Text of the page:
Reinhart and Rogoff: Austerity myth debunked

The UK has been downgraded again and total national debt has risen. Even by George Osborne’s own criteria, writes Eddie Ford, Plan A has been an abject failure

George Osborne has had a rotten week. OK, he was given a slight breather on April 24 when the Office for National Statistics said Britain - excluding some effects of bank bailouts and a one-off Royal Mail pension transfer - had managed last year to slice £300 million off public sector borrowing, now equivalent to 7.37% of national output. However, the total national debt - or public sector net debt - actually rose to £1.186 trillion (about 75.4% of GDP).1 Maybe not so great. As Labour’s Chris Leslie waggishly remarked, “at this rate it will take 400 years to balance the books.”

No, Osborne has had a flurry of bad news - with perhaps more to come. Excruciatingly, the UK on April 19 was downgraded a notch from triple A to AA+ by the Fitch. According to this credit rating agency, the “fiscal space” for Britain to “absorb further adverse economic and financial shocks is no longer consistent” with a pristine credit rating. Further downgrading was possible, it stated, if the economy “failed to pick up” or debt “stayed higher for longer”. Making it a virtual certainty for anyone living in the real world.

Of course, in practical economic terms, the downgrade in and of itself is extremely unlikely to have any immediate or significant impact - conceivably none whatsoever. After all, Fitch is only saying what everyone already knew: that the economy has ground to a shuddering halt. Osborne himself admitted last month that growth this year would be half the level previously assumed and public debt would rise for several more years yet. Investors, not being total idiots, had long factored in such a development. Indeed, as our regular readers will recall, when Moody’s downgraded Britain in February, government bond yields actually fell fractionally - with investors, not unreasonably, taking the demotion as a verdict on the global economy as a whole. Therefore, they started looking fast for safe havens - one of them being, predictably enough, the UK.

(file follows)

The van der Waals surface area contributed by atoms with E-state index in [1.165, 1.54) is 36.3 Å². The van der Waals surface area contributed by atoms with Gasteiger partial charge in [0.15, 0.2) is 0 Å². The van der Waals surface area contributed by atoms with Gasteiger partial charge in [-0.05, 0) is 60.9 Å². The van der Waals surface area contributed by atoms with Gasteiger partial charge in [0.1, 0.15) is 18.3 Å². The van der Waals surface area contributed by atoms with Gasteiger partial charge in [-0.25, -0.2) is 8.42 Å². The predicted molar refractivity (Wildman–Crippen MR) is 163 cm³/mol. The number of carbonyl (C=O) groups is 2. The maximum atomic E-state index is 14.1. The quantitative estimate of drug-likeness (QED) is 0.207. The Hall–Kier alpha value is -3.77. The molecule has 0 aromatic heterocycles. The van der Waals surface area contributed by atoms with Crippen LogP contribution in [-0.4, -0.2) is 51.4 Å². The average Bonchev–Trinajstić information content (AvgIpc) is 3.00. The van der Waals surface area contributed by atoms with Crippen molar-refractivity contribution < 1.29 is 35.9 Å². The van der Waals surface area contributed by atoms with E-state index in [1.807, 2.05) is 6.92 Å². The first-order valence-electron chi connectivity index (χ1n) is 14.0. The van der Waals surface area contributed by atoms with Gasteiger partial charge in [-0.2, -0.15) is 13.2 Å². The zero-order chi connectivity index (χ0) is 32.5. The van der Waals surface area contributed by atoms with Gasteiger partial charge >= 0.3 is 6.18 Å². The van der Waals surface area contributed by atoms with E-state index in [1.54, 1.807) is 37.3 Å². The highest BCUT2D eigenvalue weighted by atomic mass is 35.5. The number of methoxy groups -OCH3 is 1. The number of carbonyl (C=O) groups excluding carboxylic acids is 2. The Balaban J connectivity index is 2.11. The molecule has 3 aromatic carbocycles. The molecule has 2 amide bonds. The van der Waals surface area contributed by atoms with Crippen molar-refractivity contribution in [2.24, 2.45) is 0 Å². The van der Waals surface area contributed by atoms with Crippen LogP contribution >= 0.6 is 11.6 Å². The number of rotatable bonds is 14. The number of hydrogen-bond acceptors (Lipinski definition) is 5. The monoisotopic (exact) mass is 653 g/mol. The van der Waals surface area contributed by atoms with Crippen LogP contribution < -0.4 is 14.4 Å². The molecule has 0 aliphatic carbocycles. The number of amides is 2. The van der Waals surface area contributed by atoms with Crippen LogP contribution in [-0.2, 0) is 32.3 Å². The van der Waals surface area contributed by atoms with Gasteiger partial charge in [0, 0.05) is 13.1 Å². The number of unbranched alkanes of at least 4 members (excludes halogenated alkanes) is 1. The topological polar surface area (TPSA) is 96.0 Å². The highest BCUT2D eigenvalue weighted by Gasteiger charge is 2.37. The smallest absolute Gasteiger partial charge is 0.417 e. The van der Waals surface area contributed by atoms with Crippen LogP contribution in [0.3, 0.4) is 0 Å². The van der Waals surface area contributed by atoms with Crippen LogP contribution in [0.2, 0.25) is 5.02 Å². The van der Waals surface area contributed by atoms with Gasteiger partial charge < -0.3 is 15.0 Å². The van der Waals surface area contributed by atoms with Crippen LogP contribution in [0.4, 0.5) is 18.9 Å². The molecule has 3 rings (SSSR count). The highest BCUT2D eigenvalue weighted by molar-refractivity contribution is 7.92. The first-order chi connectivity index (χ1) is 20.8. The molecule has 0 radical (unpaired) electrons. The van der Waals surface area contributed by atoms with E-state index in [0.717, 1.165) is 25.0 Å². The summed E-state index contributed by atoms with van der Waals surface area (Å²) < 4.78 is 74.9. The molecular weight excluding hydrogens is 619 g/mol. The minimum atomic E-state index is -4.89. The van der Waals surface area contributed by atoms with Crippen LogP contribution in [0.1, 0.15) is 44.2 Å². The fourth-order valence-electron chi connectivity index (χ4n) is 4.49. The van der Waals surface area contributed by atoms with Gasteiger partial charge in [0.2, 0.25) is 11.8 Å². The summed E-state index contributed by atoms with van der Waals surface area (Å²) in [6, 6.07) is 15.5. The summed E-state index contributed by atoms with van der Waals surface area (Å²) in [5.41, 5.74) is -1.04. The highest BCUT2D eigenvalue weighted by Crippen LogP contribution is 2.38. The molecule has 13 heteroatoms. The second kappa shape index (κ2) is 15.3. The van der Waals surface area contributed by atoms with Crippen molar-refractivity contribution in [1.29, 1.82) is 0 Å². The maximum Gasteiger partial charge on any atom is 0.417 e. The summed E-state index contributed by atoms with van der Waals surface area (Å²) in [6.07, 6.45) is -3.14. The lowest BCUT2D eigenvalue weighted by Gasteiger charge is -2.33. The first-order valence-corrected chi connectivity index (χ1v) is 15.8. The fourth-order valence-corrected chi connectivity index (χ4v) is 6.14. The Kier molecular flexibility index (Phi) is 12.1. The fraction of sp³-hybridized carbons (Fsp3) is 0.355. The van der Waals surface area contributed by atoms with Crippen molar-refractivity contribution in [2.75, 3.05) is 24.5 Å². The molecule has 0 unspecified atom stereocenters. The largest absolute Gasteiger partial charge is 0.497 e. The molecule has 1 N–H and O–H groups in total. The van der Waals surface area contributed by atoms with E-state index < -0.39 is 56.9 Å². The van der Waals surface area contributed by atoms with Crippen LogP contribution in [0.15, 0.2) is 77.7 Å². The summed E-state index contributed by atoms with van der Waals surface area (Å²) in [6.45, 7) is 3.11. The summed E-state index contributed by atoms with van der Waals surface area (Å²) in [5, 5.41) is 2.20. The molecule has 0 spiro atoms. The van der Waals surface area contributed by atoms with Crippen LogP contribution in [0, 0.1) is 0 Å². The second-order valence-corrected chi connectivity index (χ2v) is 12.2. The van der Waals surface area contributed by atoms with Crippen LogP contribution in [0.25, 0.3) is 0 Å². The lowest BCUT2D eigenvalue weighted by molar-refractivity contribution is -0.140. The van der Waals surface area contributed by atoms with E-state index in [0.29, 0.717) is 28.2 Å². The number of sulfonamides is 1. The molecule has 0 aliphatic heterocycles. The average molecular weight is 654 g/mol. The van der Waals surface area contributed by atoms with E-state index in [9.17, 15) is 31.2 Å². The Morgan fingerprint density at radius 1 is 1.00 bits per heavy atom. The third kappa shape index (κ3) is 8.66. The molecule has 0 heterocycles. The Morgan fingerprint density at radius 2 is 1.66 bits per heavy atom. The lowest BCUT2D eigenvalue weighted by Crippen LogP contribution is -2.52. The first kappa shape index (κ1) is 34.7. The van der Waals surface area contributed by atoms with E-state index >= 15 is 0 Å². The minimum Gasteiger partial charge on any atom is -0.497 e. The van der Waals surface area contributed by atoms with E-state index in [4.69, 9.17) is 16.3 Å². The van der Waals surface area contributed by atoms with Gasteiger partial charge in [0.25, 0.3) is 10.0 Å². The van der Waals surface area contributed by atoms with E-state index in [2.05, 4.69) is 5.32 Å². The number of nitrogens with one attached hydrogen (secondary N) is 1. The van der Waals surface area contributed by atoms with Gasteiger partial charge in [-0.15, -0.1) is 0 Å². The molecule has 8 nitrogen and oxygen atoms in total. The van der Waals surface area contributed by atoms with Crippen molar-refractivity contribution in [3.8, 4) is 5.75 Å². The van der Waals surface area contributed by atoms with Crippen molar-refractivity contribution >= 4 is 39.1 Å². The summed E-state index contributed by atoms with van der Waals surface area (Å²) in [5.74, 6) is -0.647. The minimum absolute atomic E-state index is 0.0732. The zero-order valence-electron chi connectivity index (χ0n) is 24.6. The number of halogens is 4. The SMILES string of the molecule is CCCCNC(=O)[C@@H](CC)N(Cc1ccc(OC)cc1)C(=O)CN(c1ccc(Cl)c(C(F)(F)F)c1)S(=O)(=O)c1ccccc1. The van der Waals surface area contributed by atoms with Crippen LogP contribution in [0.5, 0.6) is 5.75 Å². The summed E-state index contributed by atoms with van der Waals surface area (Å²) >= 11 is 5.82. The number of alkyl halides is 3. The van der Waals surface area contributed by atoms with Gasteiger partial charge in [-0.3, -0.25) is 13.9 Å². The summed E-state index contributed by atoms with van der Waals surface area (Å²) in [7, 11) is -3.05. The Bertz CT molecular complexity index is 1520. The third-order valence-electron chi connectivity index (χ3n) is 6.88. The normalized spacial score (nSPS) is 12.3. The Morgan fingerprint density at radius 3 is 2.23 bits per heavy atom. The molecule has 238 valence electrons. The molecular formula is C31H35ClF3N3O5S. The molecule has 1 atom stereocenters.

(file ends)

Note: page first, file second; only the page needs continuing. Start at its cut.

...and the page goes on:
After the downgrade, the treasury issued a bullish response - everything is under control and going to plan. Do not panic. Fitch’s decision, we heard, was a “stark reminder” that Britain cannot “run away” from its problems or refuse to deal with a “legacy of debt built up over a decade” - it is all Labour’s fault: that accusation is something else that could continue for the next 400 years.

The latest downgrading exposes Osborne’s breathtaking dishonesty. The man is intellectually and morally bankrupt. We were repeatedly told that the rationale for the austerity programme was to preserve the country’s precious “gold-plated” triple-A rating. Reckless Labour spending would endanger that vital status. Strangely enough though, following Moody’s downgrade we were suddenly informed that it did not matter a jot - it only proved, if anything, how the government must stick even more rigidly to Plan A. There is no alternative. But it was a different story altogether when Standard & Poor’s in April reaffirmed the UK’s triple-A status, albeit warning there was “at least a one-in-three chance” it would change its mind in the relatively near future. Osborne held this up as glittering proof that the plan was on track. Now he is telling us again to ignore agencies - who cares what Fitch has to say? I am the iron chancellor.

In other words, no matter what any credit agency says or does - downgrade or whatever - the government is always right. It can never be wrong. Logic of the madhouse. But what cannot be denied is that, even by his own criteria, Osborne’s economic strategy has been an abject failure.


Whilst he was getting flak from Fitch, Osborne also came under pressure from the International Monetary Fund - an enthusiastic backer of his so-called ‘deficit reduction strategy’ that is now casting doubts on its former protégé.

First the organisation’s chief economist, Olivier Blanchard, suggested that Osborne should “rethink” his economic plan - Plan A might not be up to the job. In fact, he said a bit more than that. He warned the chancellor that he would be “playing with fire” if he continued on his present course. Comments quickly echoed by Christine Lagarde, the IMF’s director general, who pointed out that UK growth was “not good” - though, of course, she did not want to “prejudge” the UK economy ahead of the IMF’s annual ‘article IV’ health check beginning next month. Having said that, the IMF’s backing for austerity had “never been unconditional”, we now learn. Rather, Lagarde explained, should you be in a situation where growth is “particularly low” - however mysterious that might be - then sensibly there should be “consideration to adjusting by way of slowing the pace”. Take your foot off the austerity throttle a bit. Boost demand.